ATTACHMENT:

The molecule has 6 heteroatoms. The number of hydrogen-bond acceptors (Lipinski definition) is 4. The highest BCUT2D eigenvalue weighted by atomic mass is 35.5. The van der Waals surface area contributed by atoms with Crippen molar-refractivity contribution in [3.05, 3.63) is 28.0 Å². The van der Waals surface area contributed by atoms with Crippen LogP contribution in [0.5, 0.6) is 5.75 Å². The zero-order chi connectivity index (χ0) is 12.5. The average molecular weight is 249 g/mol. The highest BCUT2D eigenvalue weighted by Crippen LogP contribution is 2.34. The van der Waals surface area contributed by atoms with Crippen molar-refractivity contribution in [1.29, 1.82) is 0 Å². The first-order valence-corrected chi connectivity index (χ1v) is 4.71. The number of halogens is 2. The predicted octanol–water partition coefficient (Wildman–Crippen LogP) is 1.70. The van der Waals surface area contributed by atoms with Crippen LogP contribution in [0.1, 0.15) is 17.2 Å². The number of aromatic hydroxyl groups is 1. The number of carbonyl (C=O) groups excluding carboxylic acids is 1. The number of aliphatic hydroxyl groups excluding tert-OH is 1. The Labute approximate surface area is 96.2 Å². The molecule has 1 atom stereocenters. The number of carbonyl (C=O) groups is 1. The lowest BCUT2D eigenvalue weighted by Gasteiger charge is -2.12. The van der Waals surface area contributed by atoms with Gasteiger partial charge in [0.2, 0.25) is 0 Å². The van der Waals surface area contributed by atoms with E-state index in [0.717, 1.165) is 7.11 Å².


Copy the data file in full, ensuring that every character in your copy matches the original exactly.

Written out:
The molecule has 6 heteroatoms. The number of hydrogen-bond acceptors (Lipinski definition) is 4. The highest BCUT2D eigenvalue weighted by atomic mass is 35.5. The van der Waals surface area contributed by atoms with Crippen molar-refractivity contribution in [3.05, 3.63) is 28.0 Å². The van der Waals surface area contributed by atoms with Crippen LogP contribution in [0.5, 0.6) is 5.75 Å². The zero-order chi connectivity index (χ0) is 12.5. The average molecular weight is 249 g/mol. The highest BCUT2D eigenvalue weighted by Crippen LogP contribution is 2.34. The van der Waals surface area contributed by atoms with Crippen molar-refractivity contribution in [1.29, 1.82) is 0 Å². The first-order valence-corrected chi connectivity index (χ1v) is 4.71. The number of halogens is 2. The predicted octanol–water partition coefficient (Wildman–Crippen LogP) is 1.70. The van der Waals surface area contributed by atoms with Crippen LogP contribution in [0.1, 0.15) is 17.2 Å². The number of aromatic hydroxyl groups is 1. The number of carbonyl (C=O) groups excluding carboxylic acids is 1. The number of aliphatic hydroxyl groups excluding tert-OH is 1. The Labute approximate surface area is 96.2 Å². The molecule has 1 atom stereocenters. The number of carbonyl (C=O) groups is 1. The lowest BCUT2D eigenvalue weighted by Gasteiger charge is -2.12. The van der Waals surface area contributed by atoms with Gasteiger partial charge in [0.2, 0.25) is 0 Å². The van der Waals surface area contributed by atoms with E-state index in [0.717, 1.165) is 7.11 Å².